Last updated on 2012.11.12
In classical political parlance, liberals favor change, while conservatives prefer to stick with the status quo.
Let's apply that oversimplification to how South Dakota voted this week on ballot issues. Given four amendments, two referenda, and one initiated measure, we voted for two amendments, one fiddling with the formula for disbursements from the state cement plant trust fund, the other a bit of feel-good campaign-fodder requiring us to balance our state budget... just as we have without official exception 133 years straight. We rejected everything else, including significant policy changes in education, sales tax, and corporate welfare. That's pretty clearly a cautious conservative voting pattern.
Now let's break that down by county. On the seven ballot issues, Yes meant change, No meant status quo. If your county voted Yes less than the state average, your county is more conservative than the rest of South Dakota (which means you and your neighbors are somewhere to the right of Grover Norquist).
So here's the list of the most conservative counties in South Dakota, as measured by their propensity to vote No on the 2012 ballot measures:
|County||average percentage points below State "Yes"|
Bon Homme and Douglas are the only two counties out of that batch with populations over 3000 (and Douglas beats that number by 2). With the arguable exception of Bon Homme, every one of these counties has seen steady population decline over the last 30 years.
By the same metric, here are the most liberal counties in South Dakota:
|County||average percentage points above State "Yes"|
Only two of these counties, Todd and Buffalo, have populations under 10,000. All but Clay and Buffalo have increased population over the last thirty years.
Click on your county in this map to see how you and your neighbors stack up on the ballot-measure conservatism metric. (Blue means higher-than-average Yes votes, which we read here as a sign of liberal openness to change; red means lower-than-average Yes votes, which we read here as traditional conservative resistance to change.)
Take this amateur political geography for whatever you think it's worth. But the numbers on our ballot measures support what our daily experience suggests: it's hard to convince South Dakotans to change. We find openness to change, as embodied in willingness to vote yes on this year's ballot measures, among the folks who've moved to the big towns, as well as among our increasingly populous Lakota neighbors.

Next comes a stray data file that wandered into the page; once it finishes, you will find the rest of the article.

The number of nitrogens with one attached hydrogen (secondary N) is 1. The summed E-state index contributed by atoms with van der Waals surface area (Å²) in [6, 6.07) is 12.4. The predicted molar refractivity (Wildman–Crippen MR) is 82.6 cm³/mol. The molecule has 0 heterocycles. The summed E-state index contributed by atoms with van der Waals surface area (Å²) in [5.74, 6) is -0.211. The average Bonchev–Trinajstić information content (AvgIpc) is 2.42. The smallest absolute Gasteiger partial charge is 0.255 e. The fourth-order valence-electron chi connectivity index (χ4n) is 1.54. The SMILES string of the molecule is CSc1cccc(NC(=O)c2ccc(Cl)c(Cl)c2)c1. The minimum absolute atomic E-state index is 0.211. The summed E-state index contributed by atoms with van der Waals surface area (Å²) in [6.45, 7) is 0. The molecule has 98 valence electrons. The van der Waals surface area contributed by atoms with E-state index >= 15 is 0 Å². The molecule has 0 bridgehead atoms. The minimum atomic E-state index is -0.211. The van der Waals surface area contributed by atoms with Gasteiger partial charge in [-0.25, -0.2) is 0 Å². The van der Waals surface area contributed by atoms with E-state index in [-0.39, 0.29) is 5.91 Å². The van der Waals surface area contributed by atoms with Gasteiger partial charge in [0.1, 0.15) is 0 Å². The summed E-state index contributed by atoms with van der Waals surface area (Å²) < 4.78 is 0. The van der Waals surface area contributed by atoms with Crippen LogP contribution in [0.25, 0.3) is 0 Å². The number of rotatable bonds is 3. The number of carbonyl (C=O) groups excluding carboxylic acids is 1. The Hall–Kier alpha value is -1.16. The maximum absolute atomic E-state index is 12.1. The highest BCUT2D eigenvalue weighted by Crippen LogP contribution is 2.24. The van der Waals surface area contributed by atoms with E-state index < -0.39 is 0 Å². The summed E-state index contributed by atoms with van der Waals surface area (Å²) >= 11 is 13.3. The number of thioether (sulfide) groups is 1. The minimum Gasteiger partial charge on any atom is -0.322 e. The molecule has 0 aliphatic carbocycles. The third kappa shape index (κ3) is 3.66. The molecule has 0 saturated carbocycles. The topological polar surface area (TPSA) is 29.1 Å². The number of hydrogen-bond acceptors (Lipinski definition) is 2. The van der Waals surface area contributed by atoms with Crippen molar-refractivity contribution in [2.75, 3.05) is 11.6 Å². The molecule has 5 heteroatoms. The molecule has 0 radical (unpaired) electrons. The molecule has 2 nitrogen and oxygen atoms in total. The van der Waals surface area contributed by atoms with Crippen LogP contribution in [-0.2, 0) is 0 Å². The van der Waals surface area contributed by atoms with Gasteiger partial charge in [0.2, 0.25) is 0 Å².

Maybe it means the people in those counties are the most out of touch with reality. And there are a couple of counties with a lot of insane people on that list.
Republican percentage should be a sufficient metric for determining conservatism....whatever that means when those calling themselves conservatives are willing to toss out values for temporary partisan expediency and also pretend that values are facts. South Dakota runs on defective mythology.
This is one way of looking at it, but I don't think it tells you much. I think a more in-depth analysis is called for. The ballot measures are very different one from the other. Some were relatively non-controversial, others very controversial. Some were change in the conservative direction, some were change in the liberal direction, some were relatively neutral. Some had opposition from both liberal and conservative points of view, while having support from moderates. Some had strong opposition or support from large interest groups, and some had little support or opposition.
True: one of the things we had going for us in rejecting RL14 and RL16 was opposition from both sides of the spectrum. When I circulated petitions for each, I found I was able to make straight-faced pitches to self-identifying Republicans for rejecting each bill. Ignore the bills' origins, and conservatives could see 14 and 16 violated their principles.
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